A Passionate Woman
Will she come down? Will she go to her son’s wedding? When Betty climbs into the attic of her northern home in her wedding outfit, scarcely an hour before her son is about to wed his fiancée in his mid-thirties, we quickly realise she is troubled and unhappy. We are left wondering if she is about to ruin her precious son’s big day.
After years of unhappy marriage, when her only pride and joy has been her son Mark, she is facing separation from her principal reason to live. There is pathos in the deep anguish in her heart while talking about everyday trivia like her shopping trip to ASDA, the maggots in the cheese (an acquired taste!), and reproaching Mark for rushing into marriage at the age of 37!
The whole scene becomes increasingly complicated when she sees in the attic the ghost of a young Polish man with whom she once had a passionate affair. She talks to him and interacts with him even when Mark returns to the attic to persuade her to come down to join the wedding party. She sees what he cannot. The scene is both farcical and pathetically tragic.
Themes of bereavement, death and separation are explored while farce and absurdity are causing the audience to laugh. Betty lost her Polish lover when they moved apart and he subsequently was shot; she is about to lose her son to another woman and she has long lost her husband when romance died at the outset of their marriage.
After the interval the pace and humour goes up a gear and we have an exploration of the relationship of father and son. Donald is Mark’s father but he has proved incapable during the years of his marriage to communicate his love to his wife or his affection for his son. Mark witnesses his father crying for the first time in 40 years. The generations differ in their ability to express emotion.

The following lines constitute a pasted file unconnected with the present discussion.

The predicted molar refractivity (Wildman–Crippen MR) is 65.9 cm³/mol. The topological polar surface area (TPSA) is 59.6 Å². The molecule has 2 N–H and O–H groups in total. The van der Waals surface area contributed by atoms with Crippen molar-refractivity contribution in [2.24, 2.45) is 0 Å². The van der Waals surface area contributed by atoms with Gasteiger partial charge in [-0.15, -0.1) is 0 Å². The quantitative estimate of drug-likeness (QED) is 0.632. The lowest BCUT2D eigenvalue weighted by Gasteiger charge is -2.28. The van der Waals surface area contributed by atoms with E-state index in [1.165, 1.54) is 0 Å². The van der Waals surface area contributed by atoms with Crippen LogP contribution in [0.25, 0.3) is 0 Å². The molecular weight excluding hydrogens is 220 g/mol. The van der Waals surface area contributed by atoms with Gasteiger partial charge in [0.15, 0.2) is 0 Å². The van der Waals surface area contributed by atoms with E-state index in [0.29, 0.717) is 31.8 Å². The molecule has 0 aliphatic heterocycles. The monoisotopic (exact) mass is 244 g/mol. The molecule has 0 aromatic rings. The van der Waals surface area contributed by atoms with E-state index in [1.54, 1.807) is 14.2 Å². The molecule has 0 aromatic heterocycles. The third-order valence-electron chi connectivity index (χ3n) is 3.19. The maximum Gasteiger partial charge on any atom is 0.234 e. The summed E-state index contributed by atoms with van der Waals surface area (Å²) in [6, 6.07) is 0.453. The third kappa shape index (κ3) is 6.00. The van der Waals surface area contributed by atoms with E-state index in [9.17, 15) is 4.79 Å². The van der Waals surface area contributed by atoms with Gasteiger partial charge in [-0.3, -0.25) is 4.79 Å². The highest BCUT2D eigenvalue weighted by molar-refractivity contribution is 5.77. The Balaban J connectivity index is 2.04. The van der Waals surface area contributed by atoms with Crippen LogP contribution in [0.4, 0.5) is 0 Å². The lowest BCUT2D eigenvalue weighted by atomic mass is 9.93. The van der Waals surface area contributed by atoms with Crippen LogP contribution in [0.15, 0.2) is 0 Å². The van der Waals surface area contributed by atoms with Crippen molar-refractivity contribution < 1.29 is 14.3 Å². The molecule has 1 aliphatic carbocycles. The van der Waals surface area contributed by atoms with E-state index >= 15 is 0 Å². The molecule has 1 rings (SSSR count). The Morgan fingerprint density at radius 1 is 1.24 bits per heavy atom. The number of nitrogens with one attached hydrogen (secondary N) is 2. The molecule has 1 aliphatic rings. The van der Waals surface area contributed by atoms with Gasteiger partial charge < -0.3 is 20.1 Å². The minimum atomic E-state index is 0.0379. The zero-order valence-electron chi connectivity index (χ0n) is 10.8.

Meanwhile the physical comedy escalates in ways that are reminiscent of The Play that Goes Wrong! The juxtaposition of serious themes and this sometimes crazy humour make for a truly entertaining evening.
Liza Goddard (Betty) gives a very well-modulated and measured performance of the woman who is losing her balance. Her Yorkshire accent may not be flawless but her communication of inner turmoil is brilliant. Anthony Eden plays her son Mark and Russell Dixon her husband: both provide strong performances.
The set is cleverly designed by Michael Holt and produces some pleasant surprises as the show progresses. Paul Milton’s excellent direction ensures the play maintains a sharp pace and great momentum. The audience are thoroughly engaged and entertained.
This show is great fun, clever, witty but with some serious ideas permeating the astute observation of human foibles. It is well worth getting along to see it this week. To 01-04-17.